This week it’s been really hard to watch more than one movie in a day. Maybe that’s an unreasonable expectation to assume I could both work and watch multiple movies and write about them, but I’m really good at being hard on myself. I was going to watch two films today, but once again I only watched one, and the one film that I did watch was supposed to be a second film on Wednesday in honor of the director’s birthday. Thankfully tomorrow starts the weekend, so I’ll hopefully be able to watch multiple a day.
Nights of Cabiria (1957, Dir. Federico Fellini)
I don’t know that I’d call Federico Fellini my favorite director, but he is the director of my favorite film, La Dolce Vita (1960). So in honor of (two days after) his birthday I watched his film the preceded his 1960 masterpiece, and Nights of Cabiria is also a masterpiece. I’ve still only seen a handful of Fellini’s films, but they’ve primarily fallen into one of two categories. The first are the ensemble cast, Roma (1972) and Amarcord (1973). I like these fine enough, but the don’t stand out to me especially.
The second category are the character studies La Dolce Vita and Nights of Cabiria (and I guess 8½ (1963) but that one doesn’t really fit). It’s in these character studies that Fellini’s work is especially unlocked for me. I feel like I personally know both characters Cabiria and Marcello after watching their respective movies due in part to the master performances by Giulietta Masina and Marcello Mastroianni, but also due to Fellini’s direction. Both films are episodic in nature, and the unclear time between each scene allows for the characters to explore different emotional states without the need for clear transition. Fellini as director gives his leads all the room in the world to perform, yet he still manages to truncate the film down to something succinct with perfect flow and with an emotional through line.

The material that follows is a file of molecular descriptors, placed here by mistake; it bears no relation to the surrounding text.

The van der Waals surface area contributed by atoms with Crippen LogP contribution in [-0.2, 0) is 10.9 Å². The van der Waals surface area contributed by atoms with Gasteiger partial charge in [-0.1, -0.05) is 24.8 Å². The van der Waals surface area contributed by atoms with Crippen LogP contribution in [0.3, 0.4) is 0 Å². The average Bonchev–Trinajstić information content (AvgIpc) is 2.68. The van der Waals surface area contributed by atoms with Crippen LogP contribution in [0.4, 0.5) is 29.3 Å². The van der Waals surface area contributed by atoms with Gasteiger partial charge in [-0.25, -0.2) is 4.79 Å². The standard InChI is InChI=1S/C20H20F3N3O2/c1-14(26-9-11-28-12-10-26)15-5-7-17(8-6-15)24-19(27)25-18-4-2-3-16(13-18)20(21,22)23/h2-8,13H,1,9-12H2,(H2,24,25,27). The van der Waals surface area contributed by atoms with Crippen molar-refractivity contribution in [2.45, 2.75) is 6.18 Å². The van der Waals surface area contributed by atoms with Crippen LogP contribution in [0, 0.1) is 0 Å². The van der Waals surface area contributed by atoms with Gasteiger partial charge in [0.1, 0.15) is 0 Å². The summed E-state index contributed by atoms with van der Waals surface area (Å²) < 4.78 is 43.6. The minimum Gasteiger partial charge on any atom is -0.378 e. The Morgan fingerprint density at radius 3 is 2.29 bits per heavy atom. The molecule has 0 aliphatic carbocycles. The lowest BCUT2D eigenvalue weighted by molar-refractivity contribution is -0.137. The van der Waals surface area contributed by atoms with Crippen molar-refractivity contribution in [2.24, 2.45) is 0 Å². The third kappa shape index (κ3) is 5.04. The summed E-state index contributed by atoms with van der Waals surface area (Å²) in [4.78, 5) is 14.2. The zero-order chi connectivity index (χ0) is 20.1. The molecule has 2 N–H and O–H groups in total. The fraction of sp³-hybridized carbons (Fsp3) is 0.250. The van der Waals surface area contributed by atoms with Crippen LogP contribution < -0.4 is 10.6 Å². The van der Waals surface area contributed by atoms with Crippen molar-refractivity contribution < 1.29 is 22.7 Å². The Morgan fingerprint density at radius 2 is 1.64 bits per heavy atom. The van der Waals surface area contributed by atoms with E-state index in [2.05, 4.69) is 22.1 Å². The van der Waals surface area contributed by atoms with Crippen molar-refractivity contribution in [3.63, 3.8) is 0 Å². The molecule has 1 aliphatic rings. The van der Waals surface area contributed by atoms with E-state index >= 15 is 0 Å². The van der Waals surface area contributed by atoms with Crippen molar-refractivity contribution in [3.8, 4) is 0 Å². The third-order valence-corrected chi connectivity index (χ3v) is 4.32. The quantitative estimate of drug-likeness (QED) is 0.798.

As much as I do believe Fellini’s direction is what perfectly forms Nights of Cabiria into a great film, without Giulietta Masina’s performance it wouldn’t be the masterpiece that it is. Cabiria is a complex character. She balances embarrassment over her job as a prostitute but is also proud that she is a self-made woman who owns her own house and never needed to work for a pimp. She hates her friend Wanda and also loves her. She wants to be seen amongst the glitz and glam yet feels uncomfortable when given the chance. Masiana captures each of these aspects of her character. She’s not afraid to bear the grime necessary to play a woman who prostitutes for a living, but also dances in a pure, humorous way when the time calls. If Fellini asked the character to portray ever human emotion over the film’s length, she delivered.